Flock sizes in foraging White-fronted and Bean Geese in the Elbe valley and their effects on flight distance and time budget

Citation
E. Spilling et al., Flock sizes in foraging White-fronted and Bean Geese in the Elbe valley and their effects on flight distance and time budget, J ORNITHOL, 140(3), 1999, pp. 325-334
Citations number
34
Language
TEDESCO
art.tipo
Article
Categorie Soggetti
Animal Sciences
Journal title
JOURNAL FUR ORNITHOLOGIE
ISSN journal
0021-8375 → ACNP
Volume
140
Issue
3
Year of publication
1999
Pages
325 - 334
Database
ISI
SICI code
0021-8375(199907)140:3<325:FSIFWA>2.0.ZU;2-8
Abstract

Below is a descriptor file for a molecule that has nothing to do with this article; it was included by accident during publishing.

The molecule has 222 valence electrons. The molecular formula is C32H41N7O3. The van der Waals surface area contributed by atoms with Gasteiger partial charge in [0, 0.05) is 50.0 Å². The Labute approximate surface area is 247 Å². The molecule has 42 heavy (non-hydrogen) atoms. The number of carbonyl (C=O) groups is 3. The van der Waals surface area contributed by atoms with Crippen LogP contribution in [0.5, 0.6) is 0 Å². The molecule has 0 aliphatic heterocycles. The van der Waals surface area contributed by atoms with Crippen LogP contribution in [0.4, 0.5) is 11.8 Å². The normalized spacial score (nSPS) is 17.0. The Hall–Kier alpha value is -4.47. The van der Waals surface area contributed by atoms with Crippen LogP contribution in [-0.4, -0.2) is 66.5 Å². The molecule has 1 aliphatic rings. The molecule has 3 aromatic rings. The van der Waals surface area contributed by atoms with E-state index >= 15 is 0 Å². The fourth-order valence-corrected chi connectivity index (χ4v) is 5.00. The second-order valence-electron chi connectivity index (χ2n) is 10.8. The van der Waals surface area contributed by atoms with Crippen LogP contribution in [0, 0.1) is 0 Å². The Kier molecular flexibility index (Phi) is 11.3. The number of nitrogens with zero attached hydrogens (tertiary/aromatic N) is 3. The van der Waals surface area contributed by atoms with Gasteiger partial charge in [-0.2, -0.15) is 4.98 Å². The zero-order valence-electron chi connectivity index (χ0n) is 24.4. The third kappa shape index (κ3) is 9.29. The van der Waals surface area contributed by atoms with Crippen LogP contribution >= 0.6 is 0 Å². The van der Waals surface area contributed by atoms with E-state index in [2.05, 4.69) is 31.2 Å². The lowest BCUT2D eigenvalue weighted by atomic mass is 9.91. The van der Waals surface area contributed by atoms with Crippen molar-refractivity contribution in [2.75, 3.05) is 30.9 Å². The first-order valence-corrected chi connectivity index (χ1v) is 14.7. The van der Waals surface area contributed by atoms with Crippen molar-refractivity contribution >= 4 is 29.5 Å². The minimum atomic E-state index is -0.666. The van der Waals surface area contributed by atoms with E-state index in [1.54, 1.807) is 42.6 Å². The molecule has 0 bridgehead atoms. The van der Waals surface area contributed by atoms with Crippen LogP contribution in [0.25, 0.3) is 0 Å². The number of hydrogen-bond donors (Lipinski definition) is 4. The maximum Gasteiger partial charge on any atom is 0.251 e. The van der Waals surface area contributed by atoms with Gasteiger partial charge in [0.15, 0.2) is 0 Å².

Flocking behaviour of foraging Whitefronted and Bean Geese (Anser albifrons , A. fabalis) was studied in the valley of the lower River Elbe from 1994 t o 1998. Geese were counted every forthnight in the winter season of 1994/95 in a study area of 170 km(2), and daily in 1995/96 and 1996/97 in an area of 40 km(2). In the winter of 1997/98, counts were conducted every second d ay. Feeding behaviour was sampled by scan sampling in 1995/96, and distance s of flight reactions to an approaching car were estimated in 1996/97 and 1 997/98. Usually, geese formed large flocks. More than 90% of individuals recorded s tayed in groups of more than 500 birds. In large flocks (several thousand g eese), prolonged feeding times at the cost of preening and resting behaviou r indicated a severe competition between individuals. Flight distances were lower in small flocks, but did not increase further with flocks becoming l arger than 150 birds. As shown in earlier studies, the benefit of flocking in terms of predator avoidance is unlikely to increase any further with gro ups exceeding a few hundred birds. One possible explanation of the observed flocking behaviour could be that m ost individuals in the population follow an opportunistic strategy when for aging. They join their foraging conspecifics instead of looking for feeding sites on their own. Flock size was limited by population size on the one h and, and by field size on the other. Average maximum density of individuals in a flock was 0,1 birds per square meter. Thus, bird density together wit h field size are likely to be the main factors determining and constraining flock size on agricultural fields.